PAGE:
Pubdate: Thu, 27 Jan 2005
Source: Wisconsin State Journal (WI)
Section: Spectrum, Page F1
Copyright: 2005 Madison Newspapers, Inc.
Author: Daniel Kapust
Bookmark: (Incarceration)

Prisons Eat Up Tax Dollars

Rehabilitation Failures Lead To Repeat Crimes: Is Public Truly Better 


One of the most common rhetorical tactics of conservatives is to criticize 
"throwing money" at various problems, such as poverty or underperforming 
public schools. This is normally followed by the recommendation of some 
kind of reform, usually involving reductions in spending or cutting 
programs. The irony of this rhetorical trope and current debates over 
Wisconsin's prisons is that conservatives (and non-conservatives) have done 
just the thing they condemn: Throw money at a system that doesn't seem to 
be working all that well.

More guards, more prisons, higher walls -- these seem to be the solutions 
to dealing with prisoners and crime in Wisconsin. We're not alone in this 
regard; it is a lot easier for politicians to pretend to be tough on crime 
to attract voters than it is to make good policy. If it is the case that, 
as Phil Brinkman writes in his thorough and important pieces, Wisconsin's 
corrections system does not rehabilitate those incarcerated in it, and 
seems to make prisoners more likely to commit new crimes, one might well 
ask where all that tax payer money is going to.

Can declines in crime rates be attributed to increased expenditures on the 
Department of Corrections and increased incarceration? Not really, 
according to Brinkman's Jan. 24 news story. Rates of incarceration in other 
states (such as New York) grew less rapidly than in Wisconsin, yet crime 
dropped more rapidly. In other states (such as West Virginia) the rate of 
incarceration increased more rapidly, yet crime actually increased. But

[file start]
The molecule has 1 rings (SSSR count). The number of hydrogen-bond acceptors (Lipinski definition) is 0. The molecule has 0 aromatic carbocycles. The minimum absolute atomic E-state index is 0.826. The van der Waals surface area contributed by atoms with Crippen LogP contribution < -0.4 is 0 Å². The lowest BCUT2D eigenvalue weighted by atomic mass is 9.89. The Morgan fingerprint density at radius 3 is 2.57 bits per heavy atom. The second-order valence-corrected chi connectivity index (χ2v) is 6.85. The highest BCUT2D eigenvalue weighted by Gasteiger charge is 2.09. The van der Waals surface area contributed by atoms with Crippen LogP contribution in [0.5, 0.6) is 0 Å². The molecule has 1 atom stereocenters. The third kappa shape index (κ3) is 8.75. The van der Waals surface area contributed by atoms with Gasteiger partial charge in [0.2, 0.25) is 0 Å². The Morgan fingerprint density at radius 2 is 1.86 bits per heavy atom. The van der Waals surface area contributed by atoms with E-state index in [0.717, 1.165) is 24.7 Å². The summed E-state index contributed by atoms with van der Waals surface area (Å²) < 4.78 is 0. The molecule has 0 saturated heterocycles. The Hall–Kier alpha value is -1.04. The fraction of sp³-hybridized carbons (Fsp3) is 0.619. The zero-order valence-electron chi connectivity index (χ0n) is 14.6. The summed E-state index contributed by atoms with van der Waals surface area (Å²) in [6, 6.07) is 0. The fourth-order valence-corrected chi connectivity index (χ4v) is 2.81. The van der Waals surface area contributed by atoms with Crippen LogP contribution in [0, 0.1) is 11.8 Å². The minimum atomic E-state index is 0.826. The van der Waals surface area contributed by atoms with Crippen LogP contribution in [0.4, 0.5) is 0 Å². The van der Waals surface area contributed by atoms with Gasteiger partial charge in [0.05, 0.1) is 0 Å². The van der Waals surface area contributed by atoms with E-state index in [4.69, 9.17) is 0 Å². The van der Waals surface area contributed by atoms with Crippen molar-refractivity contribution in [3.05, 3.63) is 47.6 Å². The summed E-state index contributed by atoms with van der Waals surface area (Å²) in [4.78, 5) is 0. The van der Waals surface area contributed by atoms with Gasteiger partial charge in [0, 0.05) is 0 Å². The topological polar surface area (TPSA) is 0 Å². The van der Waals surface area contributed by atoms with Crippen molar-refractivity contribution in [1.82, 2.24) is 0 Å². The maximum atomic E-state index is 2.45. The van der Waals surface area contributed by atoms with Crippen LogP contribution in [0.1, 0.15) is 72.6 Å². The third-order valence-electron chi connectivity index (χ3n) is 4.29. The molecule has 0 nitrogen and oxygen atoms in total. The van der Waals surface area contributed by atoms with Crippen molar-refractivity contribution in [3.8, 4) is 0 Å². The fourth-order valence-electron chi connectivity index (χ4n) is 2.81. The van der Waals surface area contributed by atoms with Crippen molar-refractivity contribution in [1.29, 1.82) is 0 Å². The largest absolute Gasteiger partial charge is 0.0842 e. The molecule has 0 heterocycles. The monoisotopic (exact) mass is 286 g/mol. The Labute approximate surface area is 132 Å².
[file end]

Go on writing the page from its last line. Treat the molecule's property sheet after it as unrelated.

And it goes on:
politicians maintain that "getting tough on crime" is the only solution. A 
fringe benefit of getting tough on crime, in addition to being able to 
sneer at those who aren't, is that it can help get you money for your 
campaigns from groups that support building more prisons, and can even help 
to provide jobs to one's constituents if one lives in an area (as some 
legislators do) that has prisons.

Unfortunately, what is good for politicians' short-term electoral 
calculations often turns out to be bad for the long-term well-being of the 
people who elect them. Most prisoners will someday be released. Yet it is 
unclear that the corrections system in Wisconsin is preparing those it is 
entrusted to rehabilitate for reentering society. When confronted with 
findings of independent task forces and commissions dealing with prisons 
and crime over the last 30 years, according to Brinkman, "In almost every 
case, lawmakers have opted for the vastly more expensive and arguably less 
effective solution of increasing punishments." Perhaps we should start to 
ask tougher questions of those entrusted with protecting us. A starter: Why 
should we pour endless amounts of money into institutions that politicians 
have little interest in running efficiently or effectively?

Daniel Kapust

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